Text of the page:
Medicaid Home & Community-Based Services: People Served and Spending During COVID-19
The COVID-19 pandemic has disproportionately affected seniors and people with disabilities who rely on long-term services and supports (LTSS) to meet daily self-care and independent living needs and the direct care workers who provide these services. As the primary source of funding for home and community-based services (HCBS), state Medicaid programs have faced long-standing challenges related to the aging population, direct care workforce shortages, and an insufficient supply of affordable accessible housing. All of these challenges pre-dated and have been intensified by the pandemic. At the same time, existing financing sources have been insufficient to meet the need for HCBS. In an October 2021 KFF poll, 18% of adults said that they or a family member need new or additional support from paid nurses or aides beyond what they currently receive. Cost is the most common reason cited by people who have not received needed support. Private insurance and out-of-pocket spending account for small shares of HCBS financing compared to Medicaid (Figure 1),1 and Medicare coverage is limited to short-term post-acute — not long-term — care.
Though Medicaid finances the majority of HCBS, the optional nature of most aspects of Medicaid HCBS eligibility and benefits results in substantial variation across states. State Medicaid programs must cover LTSS in nursing homes, while nearly all HCBS are optional. States have made significant shifts in addressing this historical bias toward institutional LTSS, with spending on HCBS surpassing spending on institutional care for the first time in FY 2013.2 The rate of the increase in the share of LTSS spending devoted to HCBS appears to have slowed in FY 2017 and FY 2018, at least in part due to the omission of data from some states.3 HCBS account for 59% of LTSS spending in FY 2019, the highest share to date, though the national data mask notable state-level variation (Figure 2).4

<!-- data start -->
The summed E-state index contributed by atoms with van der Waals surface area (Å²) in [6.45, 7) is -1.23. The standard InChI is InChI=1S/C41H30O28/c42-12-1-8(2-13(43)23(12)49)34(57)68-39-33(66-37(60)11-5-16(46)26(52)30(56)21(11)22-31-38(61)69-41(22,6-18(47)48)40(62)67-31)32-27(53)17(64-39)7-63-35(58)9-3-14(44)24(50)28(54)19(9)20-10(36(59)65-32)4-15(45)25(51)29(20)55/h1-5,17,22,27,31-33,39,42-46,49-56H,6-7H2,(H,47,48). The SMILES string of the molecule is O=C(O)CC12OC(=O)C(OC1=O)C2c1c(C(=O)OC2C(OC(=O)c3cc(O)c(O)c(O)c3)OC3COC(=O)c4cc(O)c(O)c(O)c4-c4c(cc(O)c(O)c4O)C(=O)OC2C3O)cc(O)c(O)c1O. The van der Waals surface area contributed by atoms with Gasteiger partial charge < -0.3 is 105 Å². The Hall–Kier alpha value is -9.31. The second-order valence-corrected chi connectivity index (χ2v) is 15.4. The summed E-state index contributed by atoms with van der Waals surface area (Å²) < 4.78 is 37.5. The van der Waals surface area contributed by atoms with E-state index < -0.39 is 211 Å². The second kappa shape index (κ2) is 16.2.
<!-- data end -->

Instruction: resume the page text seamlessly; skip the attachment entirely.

This issue brief presents FY 2020 state-level data on the number of people receiving Medicaid HCBS and HCBS spending. This is the latest data available, and the first since the onset of the COVID-19 pandemic. The data were collected in KFF’s 19th survey of state officials administering Medicaid HCBS programs in all 50 states and DC, fielded from March through August 2021.5 An earlier brief presented survey findings about state policies adopted in response to the pandemic and the pandemic’s impact on people receiving Medicaid HCBS and providers. A related brief presents the latest data and highlights themes in 10 key state policy choices about optional HCBS.
Overall, 47 states responded to this year’s survey, though response rates for particular questions varied.6 Prior years’ data is used to supplement missing data for states that did not submit complete survey responses, as indicated in the Table Notes. In the few instances where prior years’ data is unavailable, we indicate when state-level data are omitted from totals. The survey findings encompass four Medicaid HCBS state plan benefits (home health, personal care, Section 1915 (i), and Community First Choice (CFC)) and two waiver authorities (Section 1915 (c) and Section 1115).7 Table 1 describes each HCBS authority, and Appendix Tables 1 through 6 contain detailed state-level data to accompany our findings.